Home Savings of America's "outstanding" Community Reinvestment Act rating is being challenged by prominent advocacy groups in hearings before the Office of Thrift Supervision this week in California.
The protests, common in bank mergers but rare in the thrift industry, concern Home Savings' application to acquire 61 California branches that Wells Fargo & Co. is divesting from its April 1 acquisition of First Interstate Bancorp.
Technically, thrift regulators could deny the acquisition on Community Reinvestment Act grounds, but experts said such an outcome is unlikely.
On the surface, it would appear that advocates of lending to the poor would have little to object to in Irwindale, Calif.-based Home Savings, the country's biggest thrift, with $50.5 billion in assets.
Home Savings, owned by H.F. Ahmanson & Co., has been rated "outstanding" in four CRA examinations in the past five years, most recently in September. But some groups, including the San Francisco-based California Reinvestment Committee, take exception to Home Savings' February shuttering of a community development division that made construction loans for government-subsidized apartments and was said to be a leader in its field.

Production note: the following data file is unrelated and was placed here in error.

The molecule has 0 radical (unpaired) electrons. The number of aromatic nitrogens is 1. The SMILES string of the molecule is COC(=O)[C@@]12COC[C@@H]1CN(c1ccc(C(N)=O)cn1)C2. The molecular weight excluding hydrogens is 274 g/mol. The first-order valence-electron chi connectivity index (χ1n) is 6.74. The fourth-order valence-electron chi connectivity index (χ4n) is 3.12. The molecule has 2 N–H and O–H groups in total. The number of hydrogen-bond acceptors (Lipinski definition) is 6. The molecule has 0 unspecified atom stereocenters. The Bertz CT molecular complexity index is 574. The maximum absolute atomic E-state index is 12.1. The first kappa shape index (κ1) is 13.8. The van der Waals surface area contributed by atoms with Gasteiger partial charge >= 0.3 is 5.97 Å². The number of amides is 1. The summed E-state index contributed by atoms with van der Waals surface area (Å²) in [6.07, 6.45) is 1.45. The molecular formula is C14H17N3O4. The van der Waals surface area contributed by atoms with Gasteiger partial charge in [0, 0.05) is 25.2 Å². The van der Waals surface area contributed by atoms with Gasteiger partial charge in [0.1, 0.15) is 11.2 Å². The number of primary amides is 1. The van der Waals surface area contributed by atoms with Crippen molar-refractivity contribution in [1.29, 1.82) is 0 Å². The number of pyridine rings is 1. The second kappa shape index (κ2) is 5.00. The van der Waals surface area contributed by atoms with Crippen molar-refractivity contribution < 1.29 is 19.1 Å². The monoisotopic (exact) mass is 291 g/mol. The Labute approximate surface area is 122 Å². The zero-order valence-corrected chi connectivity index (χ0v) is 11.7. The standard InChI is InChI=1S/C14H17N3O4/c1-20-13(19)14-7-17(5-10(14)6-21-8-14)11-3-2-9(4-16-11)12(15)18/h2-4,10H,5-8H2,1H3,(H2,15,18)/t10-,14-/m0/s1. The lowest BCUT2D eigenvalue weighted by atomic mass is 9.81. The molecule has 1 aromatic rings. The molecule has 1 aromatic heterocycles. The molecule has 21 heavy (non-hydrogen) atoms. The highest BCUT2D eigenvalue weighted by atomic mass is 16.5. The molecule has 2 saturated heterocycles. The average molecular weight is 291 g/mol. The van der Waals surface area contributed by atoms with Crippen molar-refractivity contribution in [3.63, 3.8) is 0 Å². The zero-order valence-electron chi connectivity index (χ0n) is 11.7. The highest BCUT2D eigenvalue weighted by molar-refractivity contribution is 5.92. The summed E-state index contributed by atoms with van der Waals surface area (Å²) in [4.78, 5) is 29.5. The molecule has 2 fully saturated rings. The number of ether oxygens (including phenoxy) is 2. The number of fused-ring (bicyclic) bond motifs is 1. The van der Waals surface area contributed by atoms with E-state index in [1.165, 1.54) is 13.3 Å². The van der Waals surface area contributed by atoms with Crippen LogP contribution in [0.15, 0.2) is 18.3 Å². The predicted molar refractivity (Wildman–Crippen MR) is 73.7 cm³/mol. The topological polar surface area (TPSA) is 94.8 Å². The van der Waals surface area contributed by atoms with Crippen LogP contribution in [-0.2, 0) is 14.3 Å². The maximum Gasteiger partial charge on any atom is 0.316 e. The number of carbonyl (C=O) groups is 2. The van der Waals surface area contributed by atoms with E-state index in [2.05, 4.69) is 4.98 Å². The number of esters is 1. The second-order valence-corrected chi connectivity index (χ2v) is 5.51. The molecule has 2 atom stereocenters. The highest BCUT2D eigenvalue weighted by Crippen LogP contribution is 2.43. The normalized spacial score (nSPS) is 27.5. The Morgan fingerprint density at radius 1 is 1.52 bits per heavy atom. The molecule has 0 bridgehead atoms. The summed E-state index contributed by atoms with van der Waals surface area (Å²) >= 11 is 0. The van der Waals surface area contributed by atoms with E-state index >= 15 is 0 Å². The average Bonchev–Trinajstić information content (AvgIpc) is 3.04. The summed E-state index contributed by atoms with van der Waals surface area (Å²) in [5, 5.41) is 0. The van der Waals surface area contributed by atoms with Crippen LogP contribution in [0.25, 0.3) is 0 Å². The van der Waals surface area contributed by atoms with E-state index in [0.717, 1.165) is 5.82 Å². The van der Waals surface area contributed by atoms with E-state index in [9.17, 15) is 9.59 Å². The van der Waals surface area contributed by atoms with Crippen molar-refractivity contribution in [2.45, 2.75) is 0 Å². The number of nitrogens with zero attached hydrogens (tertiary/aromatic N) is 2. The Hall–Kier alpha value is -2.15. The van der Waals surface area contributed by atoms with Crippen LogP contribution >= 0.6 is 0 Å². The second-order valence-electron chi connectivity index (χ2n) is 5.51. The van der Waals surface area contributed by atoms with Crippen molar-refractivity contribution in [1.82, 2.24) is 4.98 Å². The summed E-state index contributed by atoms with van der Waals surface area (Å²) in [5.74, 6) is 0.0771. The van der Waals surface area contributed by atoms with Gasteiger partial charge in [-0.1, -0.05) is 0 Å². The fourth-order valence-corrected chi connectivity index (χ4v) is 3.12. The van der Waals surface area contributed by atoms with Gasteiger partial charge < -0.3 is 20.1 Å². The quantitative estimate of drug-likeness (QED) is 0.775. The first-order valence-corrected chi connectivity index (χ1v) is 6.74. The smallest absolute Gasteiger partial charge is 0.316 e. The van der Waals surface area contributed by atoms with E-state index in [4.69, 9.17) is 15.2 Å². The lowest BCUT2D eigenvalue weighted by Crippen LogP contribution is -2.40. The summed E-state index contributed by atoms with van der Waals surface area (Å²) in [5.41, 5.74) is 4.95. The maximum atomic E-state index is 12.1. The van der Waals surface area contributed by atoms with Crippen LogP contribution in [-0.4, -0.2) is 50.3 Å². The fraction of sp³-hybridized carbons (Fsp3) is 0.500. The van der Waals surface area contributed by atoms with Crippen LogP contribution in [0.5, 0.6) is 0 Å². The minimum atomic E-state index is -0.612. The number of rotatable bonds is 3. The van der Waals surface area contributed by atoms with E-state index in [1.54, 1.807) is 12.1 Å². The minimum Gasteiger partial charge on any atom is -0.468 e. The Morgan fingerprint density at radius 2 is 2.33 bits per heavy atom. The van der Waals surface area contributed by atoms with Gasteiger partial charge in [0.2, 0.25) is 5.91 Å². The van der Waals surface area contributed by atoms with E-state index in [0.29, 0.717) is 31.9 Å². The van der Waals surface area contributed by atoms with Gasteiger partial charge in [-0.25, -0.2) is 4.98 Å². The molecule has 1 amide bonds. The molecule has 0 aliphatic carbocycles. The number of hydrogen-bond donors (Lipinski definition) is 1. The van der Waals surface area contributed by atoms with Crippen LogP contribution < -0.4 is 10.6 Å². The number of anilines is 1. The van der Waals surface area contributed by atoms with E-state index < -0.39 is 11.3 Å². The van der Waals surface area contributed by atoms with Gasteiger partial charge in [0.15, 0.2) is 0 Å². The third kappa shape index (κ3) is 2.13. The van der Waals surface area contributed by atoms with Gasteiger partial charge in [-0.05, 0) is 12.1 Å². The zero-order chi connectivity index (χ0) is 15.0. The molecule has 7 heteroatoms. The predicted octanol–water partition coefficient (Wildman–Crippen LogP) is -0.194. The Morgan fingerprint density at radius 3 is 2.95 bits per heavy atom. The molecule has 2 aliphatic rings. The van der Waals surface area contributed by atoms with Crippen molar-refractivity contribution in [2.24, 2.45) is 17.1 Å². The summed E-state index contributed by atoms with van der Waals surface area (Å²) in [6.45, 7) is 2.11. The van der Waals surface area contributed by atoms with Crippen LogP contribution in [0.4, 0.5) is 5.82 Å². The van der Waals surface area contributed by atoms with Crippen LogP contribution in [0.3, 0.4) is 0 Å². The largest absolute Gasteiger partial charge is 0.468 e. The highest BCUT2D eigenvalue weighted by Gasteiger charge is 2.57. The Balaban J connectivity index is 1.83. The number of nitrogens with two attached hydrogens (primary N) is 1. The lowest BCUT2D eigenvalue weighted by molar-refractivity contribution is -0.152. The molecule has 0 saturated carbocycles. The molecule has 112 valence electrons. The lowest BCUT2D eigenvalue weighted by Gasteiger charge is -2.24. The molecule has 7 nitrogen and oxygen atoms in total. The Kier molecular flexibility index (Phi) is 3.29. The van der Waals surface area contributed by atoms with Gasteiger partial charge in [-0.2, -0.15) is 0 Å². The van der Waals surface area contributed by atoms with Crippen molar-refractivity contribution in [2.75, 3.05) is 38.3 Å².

The Reinvestment Committee and other allied groups want Home Savings to reverse its decision and reopen the operation, something Home Savings has steadfastly refused to do.
Home Savings officials, for their part, say the thrift is one of California's biggest lenders to low-income neighborhoods. They also say the community development division constituted an insubstantial 4% of its lending to low-income areas, and that they should not be compelled to remain in businesses they wish to exit..
At Tuesday's hearing, representatives from both California Reinvestment and Home Savings had an hour each to defend their positions, with rebuttals of 20 minutes.